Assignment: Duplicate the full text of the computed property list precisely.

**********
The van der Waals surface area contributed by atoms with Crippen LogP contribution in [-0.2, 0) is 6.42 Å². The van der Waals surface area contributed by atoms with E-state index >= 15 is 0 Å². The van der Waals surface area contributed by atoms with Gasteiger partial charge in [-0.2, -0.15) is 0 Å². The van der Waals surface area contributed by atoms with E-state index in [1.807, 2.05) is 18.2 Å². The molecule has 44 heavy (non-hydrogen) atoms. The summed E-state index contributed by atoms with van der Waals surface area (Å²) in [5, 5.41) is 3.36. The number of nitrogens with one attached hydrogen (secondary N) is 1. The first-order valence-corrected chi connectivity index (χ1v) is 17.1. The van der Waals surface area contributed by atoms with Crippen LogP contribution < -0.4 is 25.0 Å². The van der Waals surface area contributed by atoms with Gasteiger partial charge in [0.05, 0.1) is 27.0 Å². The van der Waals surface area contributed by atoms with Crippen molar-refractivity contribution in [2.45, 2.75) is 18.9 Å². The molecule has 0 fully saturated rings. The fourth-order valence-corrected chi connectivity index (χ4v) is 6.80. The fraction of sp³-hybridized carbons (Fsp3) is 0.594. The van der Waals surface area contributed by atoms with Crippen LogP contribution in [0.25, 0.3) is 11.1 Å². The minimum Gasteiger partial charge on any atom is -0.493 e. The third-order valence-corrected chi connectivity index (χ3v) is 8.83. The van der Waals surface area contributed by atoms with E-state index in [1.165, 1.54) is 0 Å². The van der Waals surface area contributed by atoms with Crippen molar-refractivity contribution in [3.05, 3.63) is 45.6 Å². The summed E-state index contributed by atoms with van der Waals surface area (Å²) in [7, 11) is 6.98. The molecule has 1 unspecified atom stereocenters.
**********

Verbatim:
The van der Waals surface area contributed by atoms with Crippen LogP contribution in [-0.2, 0) is 6.42 Å². The van der Waals surface area contributed by atoms with E-state index >= 15 is 0 Å². The van der Waals surface area contributed by atoms with Gasteiger partial charge in [-0.2, -0.15) is 0 Å². The van der Waals surface area contributed by atoms with E-state index in [1.807, 2.05) is 18.2 Å². The molecule has 44 heavy (non-hydrogen) atoms. The summed E-state index contributed by atoms with van der Waals surface area (Å²) in [5, 5.41) is 3.36. The number of nitrogens with one attached hydrogen (secondary N) is 1. The first-order valence-corrected chi connectivity index (χ1v) is 17.1. The van der Waals surface area contributed by atoms with Crippen LogP contribution < -0.4 is 25.0 Å². The van der Waals surface area contributed by atoms with Gasteiger partial charge in [0.05, 0.1) is 27.0 Å². The van der Waals surface area contributed by atoms with Crippen molar-refractivity contribution in [2.45, 2.75) is 18.9 Å². The molecule has 0 fully saturated rings. The fourth-order valence-corrected chi connectivity index (χ4v) is 6.80. The fraction of sp³-hybridized carbons (Fsp3) is 0.594. The van der Waals surface area contributed by atoms with Crippen LogP contribution in [0.25, 0.3) is 11.1 Å². The minimum Gasteiger partial charge on any atom is -0.493 e. The third-order valence-corrected chi connectivity index (χ3v) is 8.83. The van der Waals surface area contributed by atoms with E-state index in [1.165, 1.54) is 0 Å². The van der Waals surface area contributed by atoms with Crippen molar-refractivity contribution in [3.05, 3.63) is 45.6 Å². The summed E-state index contributed by atoms with van der Waals surface area (Å²) in [7, 11) is 6.98. The molecule has 1 unspecified atom stereocenters.